Talk of the Town: Renters in Foreclosure

As you read on Wednesday, a law has been in place since 2009 protecting tenants when the building they live in goes into foreclosure.

According to some, this law, which is set to expire in 2014, has room for improvement and strengthening beyond just eliminating the expiration date.

While an Arizona court upheld the provisions of the Protecting Tenants at Foreclosure Act, reports have surfaced in some parts of the country suggesting that financial institutions and others do not always abide by the law.

NLIHC staff find that a significant number of those calling our offices in need of housing assistance call because their rental home has gone into foreclosure, and they need help understanding and exercising their rights. While we are still collecting data on these calls, anecdotal evidence suggests this is a persistent and perhaps growing problem.

So how do we solve it? What can organizations and institutions do to better spread the word about the laws protecting tenants? What kind of changes to the law could be made to strengthen it? What have you learned from seeing this law, or similar state or local laws, in action in your community? Let’s talk about it in the comments.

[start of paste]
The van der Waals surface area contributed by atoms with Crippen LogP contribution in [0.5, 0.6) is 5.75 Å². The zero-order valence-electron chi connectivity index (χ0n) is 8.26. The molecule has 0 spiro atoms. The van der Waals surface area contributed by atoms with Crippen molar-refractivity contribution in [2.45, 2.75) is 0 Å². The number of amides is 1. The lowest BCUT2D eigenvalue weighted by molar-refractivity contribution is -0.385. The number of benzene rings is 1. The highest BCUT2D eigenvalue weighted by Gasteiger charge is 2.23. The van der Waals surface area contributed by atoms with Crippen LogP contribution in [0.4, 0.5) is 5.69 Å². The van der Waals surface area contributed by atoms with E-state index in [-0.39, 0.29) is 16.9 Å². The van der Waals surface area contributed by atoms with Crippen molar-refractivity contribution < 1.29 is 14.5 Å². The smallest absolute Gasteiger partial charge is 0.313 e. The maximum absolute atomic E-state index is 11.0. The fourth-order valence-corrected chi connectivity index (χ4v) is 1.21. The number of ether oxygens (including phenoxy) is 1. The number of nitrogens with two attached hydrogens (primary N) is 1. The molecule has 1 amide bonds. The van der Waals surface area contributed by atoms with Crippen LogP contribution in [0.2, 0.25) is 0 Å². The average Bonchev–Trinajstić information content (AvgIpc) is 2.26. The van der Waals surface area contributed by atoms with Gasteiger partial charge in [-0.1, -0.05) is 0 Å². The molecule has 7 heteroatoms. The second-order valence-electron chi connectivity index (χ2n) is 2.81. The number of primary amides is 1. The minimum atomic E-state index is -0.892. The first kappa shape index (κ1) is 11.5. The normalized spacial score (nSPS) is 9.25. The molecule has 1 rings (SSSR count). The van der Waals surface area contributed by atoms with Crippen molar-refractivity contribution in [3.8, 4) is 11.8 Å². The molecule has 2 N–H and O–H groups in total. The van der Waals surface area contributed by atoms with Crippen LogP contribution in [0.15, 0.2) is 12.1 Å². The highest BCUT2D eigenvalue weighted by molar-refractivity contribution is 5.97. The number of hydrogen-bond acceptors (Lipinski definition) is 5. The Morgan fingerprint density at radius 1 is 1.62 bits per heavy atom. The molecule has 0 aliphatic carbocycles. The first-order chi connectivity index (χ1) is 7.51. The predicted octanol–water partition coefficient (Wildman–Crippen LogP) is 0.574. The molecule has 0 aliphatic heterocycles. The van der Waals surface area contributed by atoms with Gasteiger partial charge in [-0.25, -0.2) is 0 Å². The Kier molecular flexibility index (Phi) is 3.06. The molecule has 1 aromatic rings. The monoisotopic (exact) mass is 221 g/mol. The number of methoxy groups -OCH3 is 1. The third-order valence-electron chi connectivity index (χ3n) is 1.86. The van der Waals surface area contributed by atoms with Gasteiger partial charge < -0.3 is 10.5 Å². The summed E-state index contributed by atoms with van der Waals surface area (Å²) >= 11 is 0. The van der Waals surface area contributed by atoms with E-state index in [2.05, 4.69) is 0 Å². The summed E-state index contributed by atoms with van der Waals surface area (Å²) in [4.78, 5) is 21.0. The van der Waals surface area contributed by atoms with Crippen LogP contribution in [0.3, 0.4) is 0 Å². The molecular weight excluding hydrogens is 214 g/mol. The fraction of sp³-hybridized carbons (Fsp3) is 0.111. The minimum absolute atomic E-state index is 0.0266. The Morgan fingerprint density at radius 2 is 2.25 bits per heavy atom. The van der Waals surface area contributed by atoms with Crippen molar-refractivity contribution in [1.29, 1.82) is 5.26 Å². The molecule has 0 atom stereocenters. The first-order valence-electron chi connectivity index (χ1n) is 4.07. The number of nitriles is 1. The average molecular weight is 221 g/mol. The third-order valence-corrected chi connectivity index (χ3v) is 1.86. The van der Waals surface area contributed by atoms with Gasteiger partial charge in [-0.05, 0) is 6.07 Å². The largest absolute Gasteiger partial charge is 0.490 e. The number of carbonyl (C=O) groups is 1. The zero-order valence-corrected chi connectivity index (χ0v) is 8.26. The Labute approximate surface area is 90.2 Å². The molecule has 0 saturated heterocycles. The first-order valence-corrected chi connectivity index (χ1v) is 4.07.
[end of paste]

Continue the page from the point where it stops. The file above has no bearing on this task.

1. Perhaps the biggest hurdle will be whether banks are preparing to become landlords. My guess is no.
    This crisis has shown that banks do only one thing well – lend money. They are horrific at collecting money, indeed they outsource that task to loan servicing companies. The banks have legal departments but hare terrible at prosecuting foreclosures and instead outsource all their meaningful legal work. Why should anyone believe a property owning bank will be a good landlord? They will likely outsource that task and fail to keep a watchful eye on the persons responsible for upkeep.
    In short, there will be major issues in the foreclosure to rental market but the laws will at a minimum keep roofs (even if leaky) over peoples heads.

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